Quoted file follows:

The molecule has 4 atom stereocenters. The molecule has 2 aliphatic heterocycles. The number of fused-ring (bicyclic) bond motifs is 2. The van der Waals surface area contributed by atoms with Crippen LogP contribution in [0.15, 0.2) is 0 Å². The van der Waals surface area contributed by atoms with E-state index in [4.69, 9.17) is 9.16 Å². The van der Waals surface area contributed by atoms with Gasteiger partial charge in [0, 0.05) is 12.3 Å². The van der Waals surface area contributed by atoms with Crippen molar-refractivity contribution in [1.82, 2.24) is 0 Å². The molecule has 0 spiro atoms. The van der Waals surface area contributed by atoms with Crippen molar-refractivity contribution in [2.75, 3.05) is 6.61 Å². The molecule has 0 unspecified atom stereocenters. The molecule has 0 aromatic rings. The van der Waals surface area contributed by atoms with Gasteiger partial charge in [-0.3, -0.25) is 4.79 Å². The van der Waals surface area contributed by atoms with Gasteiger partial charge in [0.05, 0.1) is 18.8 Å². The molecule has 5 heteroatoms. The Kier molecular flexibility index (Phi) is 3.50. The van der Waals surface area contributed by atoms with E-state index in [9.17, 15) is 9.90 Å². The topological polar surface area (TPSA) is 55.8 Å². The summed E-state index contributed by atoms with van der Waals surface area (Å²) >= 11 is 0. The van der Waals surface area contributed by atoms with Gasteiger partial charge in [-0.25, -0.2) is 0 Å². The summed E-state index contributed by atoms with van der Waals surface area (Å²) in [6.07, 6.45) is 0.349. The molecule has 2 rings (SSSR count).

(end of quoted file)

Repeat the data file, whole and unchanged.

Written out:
The molecule has 4 atom stereocenters. The molecule has 2 aliphatic heterocycles. The number of fused-ring (bicyclic) bond motifs is 2. The van der Waals surface area contributed by atoms with Crippen LogP contribution in [0.15, 0.2) is 0 Å². The van der Waals surface area contributed by atoms with E-state index in [4.69, 9.17) is 9.16 Å². The van der Waals surface area contributed by atoms with Gasteiger partial charge in [0, 0.05) is 12.3 Å². The van der Waals surface area contributed by atoms with Crippen molar-refractivity contribution in [1.82, 2.24) is 0 Å². The molecule has 0 spiro atoms. The van der Waals surface area contributed by atoms with Crippen molar-refractivity contribution in [2.75, 3.05) is 6.61 Å². The molecule has 0 unspecified atom stereocenters. The molecule has 0 aromatic rings. The van der Waals surface area contributed by atoms with Gasteiger partial charge in [-0.3, -0.25) is 4.79 Å². The van der Waals surface area contributed by atoms with Gasteiger partial charge in [0.05, 0.1) is 18.8 Å². The molecule has 5 heteroatoms. The Kier molecular flexibility index (Phi) is 3.50. The van der Waals surface area contributed by atoms with E-state index in [9.17, 15) is 9.90 Å². The topological polar surface area (TPSA) is 55.8 Å². The summed E-state index contributed by atoms with van der Waals surface area (Å²) >= 11 is 0. The van der Waals surface area contributed by atoms with Gasteiger partial charge in [-0.25, -0.2) is 0 Å². The summed E-state index contributed by atoms with van der Waals surface area (Å²) in [6.07, 6.45) is 0.349. The molecule has 2 rings (SSSR count).